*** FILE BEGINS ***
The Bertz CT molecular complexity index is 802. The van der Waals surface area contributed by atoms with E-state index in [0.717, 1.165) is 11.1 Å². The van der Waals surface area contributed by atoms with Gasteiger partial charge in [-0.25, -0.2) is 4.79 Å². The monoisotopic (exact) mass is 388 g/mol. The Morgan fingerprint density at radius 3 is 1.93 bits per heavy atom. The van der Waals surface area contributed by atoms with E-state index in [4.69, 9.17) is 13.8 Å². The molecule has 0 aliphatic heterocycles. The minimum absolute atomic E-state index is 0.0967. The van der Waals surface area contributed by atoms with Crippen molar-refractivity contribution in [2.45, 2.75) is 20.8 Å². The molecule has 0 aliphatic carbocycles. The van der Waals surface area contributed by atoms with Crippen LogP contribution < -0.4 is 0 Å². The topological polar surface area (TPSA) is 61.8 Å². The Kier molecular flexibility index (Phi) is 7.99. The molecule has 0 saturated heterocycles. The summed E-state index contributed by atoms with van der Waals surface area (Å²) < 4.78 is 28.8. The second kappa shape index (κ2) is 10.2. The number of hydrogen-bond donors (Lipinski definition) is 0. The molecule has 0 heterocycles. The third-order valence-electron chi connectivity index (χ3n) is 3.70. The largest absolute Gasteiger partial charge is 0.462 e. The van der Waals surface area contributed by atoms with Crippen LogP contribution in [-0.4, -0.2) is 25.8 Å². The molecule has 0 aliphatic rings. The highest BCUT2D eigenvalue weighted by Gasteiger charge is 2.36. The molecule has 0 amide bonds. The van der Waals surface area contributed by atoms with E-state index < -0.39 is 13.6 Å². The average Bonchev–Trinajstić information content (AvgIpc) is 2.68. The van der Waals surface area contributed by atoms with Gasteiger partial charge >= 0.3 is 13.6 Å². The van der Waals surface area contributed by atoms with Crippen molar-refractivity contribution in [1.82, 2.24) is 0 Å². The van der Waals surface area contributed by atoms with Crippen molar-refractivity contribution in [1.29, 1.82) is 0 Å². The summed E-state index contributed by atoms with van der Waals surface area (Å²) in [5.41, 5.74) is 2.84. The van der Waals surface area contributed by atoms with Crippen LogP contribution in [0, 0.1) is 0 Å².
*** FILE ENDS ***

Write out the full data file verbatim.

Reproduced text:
The Bertz CT molecular complexity index is 802. The van der Waals surface area contributed by atoms with E-state index in [0.717, 1.165) is 11.1 Å². The van der Waals surface area contributed by atoms with Gasteiger partial charge in [-0.25, -0.2) is 4.79 Å². The monoisotopic (exact) mass is 388 g/mol. The Morgan fingerprint density at radius 3 is 1.93 bits per heavy atom. The van der Waals surface area contributed by atoms with E-state index in [4.69, 9.17) is 13.8 Å². The molecule has 0 aliphatic heterocycles. The minimum absolute atomic E-state index is 0.0967. The van der Waals surface area contributed by atoms with Crippen molar-refractivity contribution in [2.45, 2.75) is 20.8 Å². The molecule has 0 aliphatic carbocycles. The van der Waals surface area contributed by atoms with Crippen LogP contribution < -0.4 is 0 Å². The topological polar surface area (TPSA) is 61.8 Å². The Kier molecular flexibility index (Phi) is 7.99. The molecule has 0 saturated heterocycles. The summed E-state index contributed by atoms with van der Waals surface area (Å²) < 4.78 is 28.8. The second kappa shape index (κ2) is 10.2. The number of hydrogen-bond donors (Lipinski definition) is 0. The molecule has 0 heterocycles. The third-order valence-electron chi connectivity index (χ3n) is 3.70. The largest absolute Gasteiger partial charge is 0.462 e. The van der Waals surface area contributed by atoms with Crippen LogP contribution in [-0.4, -0.2) is 25.8 Å². The molecule has 0 aliphatic rings. The highest BCUT2D eigenvalue weighted by Gasteiger charge is 2.36. The molecule has 0 amide bonds. The van der Waals surface area contributed by atoms with E-state index < -0.39 is 13.6 Å². The average Bonchev–Trinajstić information content (AvgIpc) is 2.68. The van der Waals surface area contributed by atoms with Gasteiger partial charge >= 0.3 is 13.6 Å². The van der Waals surface area contributed by atoms with Crippen molar-refractivity contribution in [1.82, 2.24) is 0 Å². The van der Waals surface area contributed by atoms with Crippen molar-refractivity contribution in [1.29, 1.82) is 0 Å². The summed E-state index contributed by atoms with van der Waals surface area (Å²) in [5.41, 5.74) is 2.84. The van der Waals surface area contributed by atoms with Crippen LogP contribution in [0, 0.1) is 0 Å².